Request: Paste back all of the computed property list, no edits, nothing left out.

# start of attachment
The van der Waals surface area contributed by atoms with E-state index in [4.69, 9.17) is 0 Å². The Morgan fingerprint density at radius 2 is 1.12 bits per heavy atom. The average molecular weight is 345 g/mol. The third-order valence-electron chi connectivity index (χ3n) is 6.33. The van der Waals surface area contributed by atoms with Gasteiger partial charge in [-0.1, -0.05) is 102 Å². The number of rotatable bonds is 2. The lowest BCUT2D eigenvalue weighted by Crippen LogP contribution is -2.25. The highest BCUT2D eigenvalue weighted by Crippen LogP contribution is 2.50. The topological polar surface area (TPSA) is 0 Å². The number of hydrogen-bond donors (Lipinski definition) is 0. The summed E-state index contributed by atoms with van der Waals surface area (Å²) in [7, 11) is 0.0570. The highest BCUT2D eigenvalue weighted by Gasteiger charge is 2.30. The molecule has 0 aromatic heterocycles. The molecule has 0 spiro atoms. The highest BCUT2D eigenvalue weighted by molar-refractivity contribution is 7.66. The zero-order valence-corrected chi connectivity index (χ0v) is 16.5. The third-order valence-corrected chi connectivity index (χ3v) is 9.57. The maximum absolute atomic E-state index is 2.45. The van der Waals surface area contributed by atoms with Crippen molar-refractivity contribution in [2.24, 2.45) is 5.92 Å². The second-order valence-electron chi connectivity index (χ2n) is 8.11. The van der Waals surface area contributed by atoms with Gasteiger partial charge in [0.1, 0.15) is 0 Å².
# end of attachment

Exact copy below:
The van der Waals surface area contributed by atoms with E-state index in [4.69, 9.17) is 0 Å². The Morgan fingerprint density at radius 2 is 1.12 bits per heavy atom. The average molecular weight is 345 g/mol. The third-order valence-electron chi connectivity index (χ3n) is 6.33. The van der Waals surface area contributed by atoms with Gasteiger partial charge in [-0.1, -0.05) is 102 Å². The number of rotatable bonds is 2. The lowest BCUT2D eigenvalue weighted by Crippen LogP contribution is -2.25. The highest BCUT2D eigenvalue weighted by Crippen LogP contribution is 2.50. The topological polar surface area (TPSA) is 0 Å². The number of hydrogen-bond donors (Lipinski definition) is 0. The summed E-state index contributed by atoms with van der Waals surface area (Å²) in [7, 11) is 0.0570. The highest BCUT2D eigenvalue weighted by Gasteiger charge is 2.30. The molecule has 0 aromatic heterocycles. The molecule has 0 spiro atoms. The highest BCUT2D eigenvalue weighted by molar-refractivity contribution is 7.66. The zero-order valence-corrected chi connectivity index (χ0v) is 16.5. The third-order valence-corrected chi connectivity index (χ3v) is 9.57. The maximum absolute atomic E-state index is 2.45. The van der Waals surface area contributed by atoms with Crippen molar-refractivity contribution in [2.24, 2.45) is 5.92 Å². The second-order valence-electron chi connectivity index (χ2n) is 8.11. The van der Waals surface area contributed by atoms with Gasteiger partial charge in [0.1, 0.15) is 0 Å².